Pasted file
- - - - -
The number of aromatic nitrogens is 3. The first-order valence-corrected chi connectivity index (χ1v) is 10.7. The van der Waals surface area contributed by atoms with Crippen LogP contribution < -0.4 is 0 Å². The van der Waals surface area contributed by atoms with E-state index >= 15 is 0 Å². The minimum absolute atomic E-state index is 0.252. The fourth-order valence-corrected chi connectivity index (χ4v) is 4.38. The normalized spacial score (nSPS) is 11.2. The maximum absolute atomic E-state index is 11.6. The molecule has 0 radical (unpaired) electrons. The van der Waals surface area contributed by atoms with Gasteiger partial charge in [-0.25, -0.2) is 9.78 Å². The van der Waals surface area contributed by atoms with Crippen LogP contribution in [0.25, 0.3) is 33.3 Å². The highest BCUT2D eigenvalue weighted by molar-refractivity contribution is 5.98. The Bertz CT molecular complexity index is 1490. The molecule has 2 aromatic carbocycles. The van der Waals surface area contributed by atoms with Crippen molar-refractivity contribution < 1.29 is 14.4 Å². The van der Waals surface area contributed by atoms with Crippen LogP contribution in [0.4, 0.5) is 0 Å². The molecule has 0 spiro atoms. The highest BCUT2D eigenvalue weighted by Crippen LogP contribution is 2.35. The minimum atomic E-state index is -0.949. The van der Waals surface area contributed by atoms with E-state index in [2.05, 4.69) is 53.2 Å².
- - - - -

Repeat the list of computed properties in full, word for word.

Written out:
The number of aromatic nitrogens is 3. The first-order valence-corrected chi connectivity index (χ1v) is 10.7. The van der Waals surface area contributed by atoms with Crippen LogP contribution < -0.4 is 0 Å². The van der Waals surface area contributed by atoms with E-state index >= 15 is 0 Å². The minimum absolute atomic E-state index is 0.252. The fourth-order valence-corrected chi connectivity index (χ4v) is 4.38. The normalized spacial score (nSPS) is 11.2. The maximum absolute atomic E-state index is 11.6. The molecule has 0 radical (unpaired) electrons. The van der Waals surface area contributed by atoms with Gasteiger partial charge in [-0.25, -0.2) is 9.78 Å². The van der Waals surface area contributed by atoms with Crippen LogP contribution in [0.25, 0.3) is 33.3 Å². The highest BCUT2D eigenvalue weighted by molar-refractivity contribution is 5.98. The Bertz CT molecular complexity index is 1490. The molecule has 2 aromatic carbocycles. The van der Waals surface area contributed by atoms with Crippen molar-refractivity contribution < 1.29 is 14.4 Å². The van der Waals surface area contributed by atoms with Crippen LogP contribution in [0.4, 0.5) is 0 Å². The molecule has 0 spiro atoms. The highest BCUT2D eigenvalue weighted by Crippen LogP contribution is 2.35. The minimum atomic E-state index is -0.949. The van der Waals surface area contributed by atoms with E-state index in [2.05, 4.69) is 53.2 Å².